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In Bukowiec v. Adamo, the case arose out of a one car accident resulting in a death and severe injury.  The car had been provided to the driver’s mother as a courtesy car by a dealer.  The insureds were successful in defeating a declaratory judgment against one of their potential insurers, i.e., the dealer’s insurer. The trial court found coverage was due from that insurer.  The opinion makes repeated references to that insurer ultimately intending to appeal the trial court’s decision, which was interlocutory and not then appealable as of right.

One of the insurer’s law firm’s on the declaratory judgment claims later entered an appearance for the insureds as defense counsel, to defend the insureds against the underlying civil claims brought by the estate of one of the accident victims. That law firm withdrew as the insurer’s counsel as to the declaratory judgment aspect of the matter.

The insureds agreed to allow that counsel to serve as their defense counsel in the civil litigation. However, plaintiff’s counsel on the civil claims moved for disqualification.  The appellate court ruled for the disqualification.

Among the various reasons discussed, the court stated:  “[the insured’s and insurer’s] interests remained adverse after the [firm] withdrew from representing [the insurer]. It remained in [the insured’s] best interest to settle the case. [The insurer’s] only position of record — espoused by the … firm during earlier proceedings — was its intention to appeal. For these reasons and those we have previously noted, ‘there is a significant risk that the representation of [the insured] will be materially limited by [the …firm’s] responsibility to . . . a former client,’ namely, [the insurer]. R.P.C. 1.7(a)(2). In view of the … firm’s previous representation of [the insurer], it cannot now advocate the reasons [the insurer] should make a good faith effort to settle plaintiff’s claims, including avoiding a bad faith claim.”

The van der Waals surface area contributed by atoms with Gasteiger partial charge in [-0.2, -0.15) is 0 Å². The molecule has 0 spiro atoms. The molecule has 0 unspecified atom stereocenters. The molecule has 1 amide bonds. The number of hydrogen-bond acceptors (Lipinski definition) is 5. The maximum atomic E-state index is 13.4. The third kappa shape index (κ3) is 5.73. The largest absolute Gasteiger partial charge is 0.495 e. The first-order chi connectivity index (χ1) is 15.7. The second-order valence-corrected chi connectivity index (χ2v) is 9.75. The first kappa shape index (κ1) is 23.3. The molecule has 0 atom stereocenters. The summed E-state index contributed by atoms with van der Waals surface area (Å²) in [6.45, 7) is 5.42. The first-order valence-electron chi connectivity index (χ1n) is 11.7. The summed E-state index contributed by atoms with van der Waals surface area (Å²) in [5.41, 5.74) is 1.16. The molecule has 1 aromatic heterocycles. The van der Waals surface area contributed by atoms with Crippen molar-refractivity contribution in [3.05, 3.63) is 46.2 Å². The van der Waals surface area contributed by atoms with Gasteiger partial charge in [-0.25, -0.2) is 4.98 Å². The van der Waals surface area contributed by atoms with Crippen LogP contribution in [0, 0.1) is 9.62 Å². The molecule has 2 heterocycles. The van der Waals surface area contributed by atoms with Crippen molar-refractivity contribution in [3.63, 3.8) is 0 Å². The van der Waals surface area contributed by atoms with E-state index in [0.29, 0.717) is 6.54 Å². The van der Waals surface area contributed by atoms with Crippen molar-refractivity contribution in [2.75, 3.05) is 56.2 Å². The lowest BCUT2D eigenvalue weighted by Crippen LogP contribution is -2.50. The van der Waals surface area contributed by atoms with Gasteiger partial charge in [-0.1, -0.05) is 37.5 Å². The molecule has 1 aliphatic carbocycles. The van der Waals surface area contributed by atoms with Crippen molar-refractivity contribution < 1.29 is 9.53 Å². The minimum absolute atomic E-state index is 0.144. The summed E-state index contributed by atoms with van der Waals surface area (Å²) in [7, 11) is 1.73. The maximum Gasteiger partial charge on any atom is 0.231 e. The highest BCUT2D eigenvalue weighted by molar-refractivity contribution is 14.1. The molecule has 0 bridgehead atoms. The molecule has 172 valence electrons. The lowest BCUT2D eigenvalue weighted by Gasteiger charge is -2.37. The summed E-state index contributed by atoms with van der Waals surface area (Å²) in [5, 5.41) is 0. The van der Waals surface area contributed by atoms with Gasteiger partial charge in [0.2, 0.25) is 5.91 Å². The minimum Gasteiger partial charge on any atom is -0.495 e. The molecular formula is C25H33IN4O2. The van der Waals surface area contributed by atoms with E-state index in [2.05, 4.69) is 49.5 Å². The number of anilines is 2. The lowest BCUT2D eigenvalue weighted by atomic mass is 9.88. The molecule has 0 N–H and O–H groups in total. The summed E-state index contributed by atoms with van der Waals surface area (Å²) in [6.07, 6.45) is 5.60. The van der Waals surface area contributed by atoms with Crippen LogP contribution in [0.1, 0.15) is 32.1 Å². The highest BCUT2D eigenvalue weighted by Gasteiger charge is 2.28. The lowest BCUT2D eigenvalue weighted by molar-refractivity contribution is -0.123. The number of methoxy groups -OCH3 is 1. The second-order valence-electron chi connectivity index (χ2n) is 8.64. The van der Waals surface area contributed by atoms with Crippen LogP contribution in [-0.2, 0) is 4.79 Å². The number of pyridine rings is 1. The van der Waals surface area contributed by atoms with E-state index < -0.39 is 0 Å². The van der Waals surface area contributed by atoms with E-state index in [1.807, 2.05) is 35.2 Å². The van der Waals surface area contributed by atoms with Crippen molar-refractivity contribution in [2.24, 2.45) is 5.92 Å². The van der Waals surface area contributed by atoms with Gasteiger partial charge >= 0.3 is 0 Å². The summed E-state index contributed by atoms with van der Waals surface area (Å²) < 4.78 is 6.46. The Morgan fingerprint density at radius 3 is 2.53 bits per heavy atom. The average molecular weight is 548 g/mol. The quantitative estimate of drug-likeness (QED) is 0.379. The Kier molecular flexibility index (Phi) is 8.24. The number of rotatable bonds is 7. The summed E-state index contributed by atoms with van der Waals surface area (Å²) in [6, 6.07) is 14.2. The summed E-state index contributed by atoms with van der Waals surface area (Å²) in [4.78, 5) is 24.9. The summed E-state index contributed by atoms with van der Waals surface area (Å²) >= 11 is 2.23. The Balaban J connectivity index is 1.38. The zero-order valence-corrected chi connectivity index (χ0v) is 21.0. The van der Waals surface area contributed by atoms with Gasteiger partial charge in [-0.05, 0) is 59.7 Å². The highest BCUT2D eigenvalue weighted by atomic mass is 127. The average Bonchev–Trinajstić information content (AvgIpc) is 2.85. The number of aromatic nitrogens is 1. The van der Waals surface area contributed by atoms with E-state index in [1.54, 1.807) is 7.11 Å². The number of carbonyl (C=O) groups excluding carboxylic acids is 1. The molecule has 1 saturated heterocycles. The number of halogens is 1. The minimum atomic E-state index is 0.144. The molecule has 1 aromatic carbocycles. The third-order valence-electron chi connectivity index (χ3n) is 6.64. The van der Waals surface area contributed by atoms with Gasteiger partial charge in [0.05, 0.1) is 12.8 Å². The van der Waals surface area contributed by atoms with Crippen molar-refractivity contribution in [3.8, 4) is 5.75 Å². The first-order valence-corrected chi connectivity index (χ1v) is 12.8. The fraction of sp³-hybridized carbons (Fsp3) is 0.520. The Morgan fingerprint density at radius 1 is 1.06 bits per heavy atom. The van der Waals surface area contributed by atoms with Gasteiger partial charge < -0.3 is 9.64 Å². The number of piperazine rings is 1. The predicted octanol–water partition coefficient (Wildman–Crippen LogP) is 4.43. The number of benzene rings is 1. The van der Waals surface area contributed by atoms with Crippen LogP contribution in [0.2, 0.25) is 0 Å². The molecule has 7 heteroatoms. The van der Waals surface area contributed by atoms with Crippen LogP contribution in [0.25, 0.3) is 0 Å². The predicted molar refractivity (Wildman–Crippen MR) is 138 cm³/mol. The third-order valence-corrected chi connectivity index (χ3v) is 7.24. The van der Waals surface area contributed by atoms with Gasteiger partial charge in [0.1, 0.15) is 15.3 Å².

Date of Decision:  January 6, 2016

Bukowiec v. Adamo, DOCKET NO. A-4092-13T1, SUPERIOR COURT OF NEW JERSEY, APPELLATE DIVISION, 2016 N.J. Super. Unpub. LEXIS 36 (App. Div.  May 12, 2015) (Fisher, Nugent, Manahan, JJ.)

MARCH 2015 BAD FAITH CASES: INSURER ENTITLED TO ATTORNEY’S FEES AGAINST OTHER INSURER IN DECLARATORY JUDGMENT ACTION; CLAIM OF UNCLEAN HANDS REJECTED (New Jersey Federal)